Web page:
Of course that didn’t mean it could not produce a compelling contest, and in the end it certainly delivered as the Wilde-trained Allibor and Yendall staged a battle royale over the closing stages with the Damien Oliver-ridden and Richard Freedman-trained filly Sweet Reply.
The latter did get her nose in front in the drive to the line but Yendall, riding with plenty of vigour, got the progressive son of All Too Hard to respond bravely to put his head in front in the last strides and break his duck in style at his fourth race start.
Liam Hoy, representing the Wilde camp, praised the gelding’s fighting qualities.
“It was a long straight and he needed every inch of it. It was a little bit of an afterthought [coming to] the Guineas. Obviously Aysar was going to be the one to beat. You need a lot of luck in the game, I suppose, and it was just on out side today,” Hoy said.
“I know you’re not supposed to have favourites but I have a real soft spot for him. He’ll get an extra pick of grass tonight, I suppose.”
There was quite a strong South Australian flavour to some of the earlier races as former SA champion Jamie Kah – who currently leads the Victorian metro premiership – won on Shamino for former Adelaide-based trainer Phillip Stokes. Kemalpasa, who is still trained over the border by Richard Jolly and his daughter Chantelle, also triumphed in the hands of Craig Williams.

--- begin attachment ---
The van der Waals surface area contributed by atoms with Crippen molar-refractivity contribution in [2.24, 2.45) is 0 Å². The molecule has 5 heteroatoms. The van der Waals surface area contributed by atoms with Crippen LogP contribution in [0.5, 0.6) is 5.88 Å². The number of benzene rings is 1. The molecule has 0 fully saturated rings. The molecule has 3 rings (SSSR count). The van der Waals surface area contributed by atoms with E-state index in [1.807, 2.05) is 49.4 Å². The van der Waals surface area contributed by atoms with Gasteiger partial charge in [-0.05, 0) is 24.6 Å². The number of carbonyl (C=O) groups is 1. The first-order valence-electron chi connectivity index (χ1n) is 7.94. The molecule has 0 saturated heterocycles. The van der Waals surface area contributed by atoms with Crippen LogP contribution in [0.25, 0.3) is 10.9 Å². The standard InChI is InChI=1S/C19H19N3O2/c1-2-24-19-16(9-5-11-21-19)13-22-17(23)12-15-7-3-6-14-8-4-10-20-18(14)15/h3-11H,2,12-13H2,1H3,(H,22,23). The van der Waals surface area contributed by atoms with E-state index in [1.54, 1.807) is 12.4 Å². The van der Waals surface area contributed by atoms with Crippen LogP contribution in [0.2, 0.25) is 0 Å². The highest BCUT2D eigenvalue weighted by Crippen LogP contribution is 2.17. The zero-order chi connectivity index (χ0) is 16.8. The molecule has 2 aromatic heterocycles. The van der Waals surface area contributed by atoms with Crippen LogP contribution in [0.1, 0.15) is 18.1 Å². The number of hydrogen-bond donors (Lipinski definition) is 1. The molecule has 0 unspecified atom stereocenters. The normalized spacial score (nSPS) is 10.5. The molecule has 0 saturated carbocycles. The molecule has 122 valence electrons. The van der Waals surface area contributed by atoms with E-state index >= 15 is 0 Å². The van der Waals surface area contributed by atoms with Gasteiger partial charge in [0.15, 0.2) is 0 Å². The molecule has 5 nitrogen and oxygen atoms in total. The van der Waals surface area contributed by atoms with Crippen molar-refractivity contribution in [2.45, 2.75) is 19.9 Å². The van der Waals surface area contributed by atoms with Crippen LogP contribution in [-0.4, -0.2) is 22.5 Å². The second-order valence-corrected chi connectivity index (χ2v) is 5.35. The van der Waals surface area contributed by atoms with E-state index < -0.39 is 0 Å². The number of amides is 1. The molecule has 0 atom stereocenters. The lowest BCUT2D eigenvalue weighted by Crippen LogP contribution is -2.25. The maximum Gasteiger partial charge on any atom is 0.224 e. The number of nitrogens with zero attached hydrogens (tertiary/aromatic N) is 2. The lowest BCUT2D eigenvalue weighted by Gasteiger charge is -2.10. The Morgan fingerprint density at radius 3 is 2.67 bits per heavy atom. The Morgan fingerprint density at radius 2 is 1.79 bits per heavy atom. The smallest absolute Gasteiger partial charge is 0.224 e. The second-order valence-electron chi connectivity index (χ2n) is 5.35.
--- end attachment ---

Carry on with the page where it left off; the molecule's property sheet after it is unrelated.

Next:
“He’s got that determination and, thankfully, we’ve got him back flying at the moment,” said Jolly, who stayed in Adelaide, after the group 3 Kevin Heffernan Stakes.
“We hope that one day this horse might crack it for a group 1 win if we can get him in the right race.”
Damien Oliver used all his experience and judgement of pace in the opening two-year-old race to land the spoils in the last strides aboard the Godolphin colt Anamoe, who flashed home to down the favourite Forbes.
“That was a nice effort. I’ve done a bit of work on him and once I got the chance I let him run. They might’ve got away a bit in the run but he’s a nice horse with ability. He’s scopey and will get better when he gets over 1200 metres,” he said.
The Dabernig and Hayes stables were disappointed by the scratching of Aysar, who had looked to be their best prospect all day, but they got some consolation earlier in the afternoon when Hindaam, in the same ownership, won stylishly in the hands of Daniel Stackhouse in the listed Twilight Glow Stakes.
Michael Lynch is The Age’s chief soccer reporter and also reports on motor sport and horseracing